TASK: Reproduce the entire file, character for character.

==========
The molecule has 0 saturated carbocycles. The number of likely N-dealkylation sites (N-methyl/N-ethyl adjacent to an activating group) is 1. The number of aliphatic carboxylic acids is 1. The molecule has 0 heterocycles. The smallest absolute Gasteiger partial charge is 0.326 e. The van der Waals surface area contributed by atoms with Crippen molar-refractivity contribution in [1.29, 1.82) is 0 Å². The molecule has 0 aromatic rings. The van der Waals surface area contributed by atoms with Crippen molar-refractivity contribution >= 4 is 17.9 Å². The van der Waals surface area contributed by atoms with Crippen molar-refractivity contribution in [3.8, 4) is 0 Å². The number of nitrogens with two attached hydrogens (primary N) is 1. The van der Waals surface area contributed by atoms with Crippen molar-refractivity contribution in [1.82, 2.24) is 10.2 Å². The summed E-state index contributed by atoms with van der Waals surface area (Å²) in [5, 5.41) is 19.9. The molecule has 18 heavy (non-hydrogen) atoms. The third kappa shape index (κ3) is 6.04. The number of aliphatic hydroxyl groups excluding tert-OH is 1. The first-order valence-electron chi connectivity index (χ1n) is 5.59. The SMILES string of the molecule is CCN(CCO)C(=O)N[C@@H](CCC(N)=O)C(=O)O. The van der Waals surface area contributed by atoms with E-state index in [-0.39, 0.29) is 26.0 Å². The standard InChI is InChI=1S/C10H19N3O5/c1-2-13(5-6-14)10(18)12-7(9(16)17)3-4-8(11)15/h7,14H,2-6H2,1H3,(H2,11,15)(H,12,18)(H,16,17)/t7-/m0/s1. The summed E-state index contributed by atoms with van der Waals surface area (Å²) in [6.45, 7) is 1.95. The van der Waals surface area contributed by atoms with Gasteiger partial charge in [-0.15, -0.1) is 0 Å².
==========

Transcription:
The molecule has 0 saturated carbocycles. The number of likely N-dealkylation sites (N-methyl/N-ethyl adjacent to an activating group) is 1. The number of aliphatic carboxylic acids is 1. The molecule has 0 heterocycles. The smallest absolute Gasteiger partial charge is 0.326 e. The van der Waals surface area contributed by atoms with Crippen molar-refractivity contribution in [1.29, 1.82) is 0 Å². The molecule has 0 aromatic rings. The van der Waals surface area contributed by atoms with Crippen molar-refractivity contribution >= 4 is 17.9 Å². The van der Waals surface area contributed by atoms with Crippen molar-refractivity contribution in [3.8, 4) is 0 Å². The number of nitrogens with two attached hydrogens (primary N) is 1. The van der Waals surface area contributed by atoms with Crippen molar-refractivity contribution in [1.82, 2.24) is 10.2 Å². The summed E-state index contributed by atoms with van der Waals surface area (Å²) in [5, 5.41) is 19.9. The molecule has 18 heavy (non-hydrogen) atoms. The third kappa shape index (κ3) is 6.04. The number of aliphatic hydroxyl groups excluding tert-OH is 1. The first-order valence-electron chi connectivity index (χ1n) is 5.59. The SMILES string of the molecule is CCN(CCO)C(=O)N[C@@H](CCC(N)=O)C(=O)O. The van der Waals surface area contributed by atoms with E-state index in [-0.39, 0.29) is 26.0 Å². The standard InChI is InChI=1S/C10H19N3O5/c1-2-13(5-6-14)10(18)12-7(9(16)17)3-4-8(11)15/h7,14H,2-6H2,1H3,(H2,11,15)(H,12,18)(H,16,17)/t7-/m0/s1. The summed E-state index contributed by atoms with van der Waals surface area (Å²) in [6.45, 7) is 1.95. The van der Waals surface area contributed by atoms with Gasteiger partial charge in [-0.15, -0.1) is 0 Å².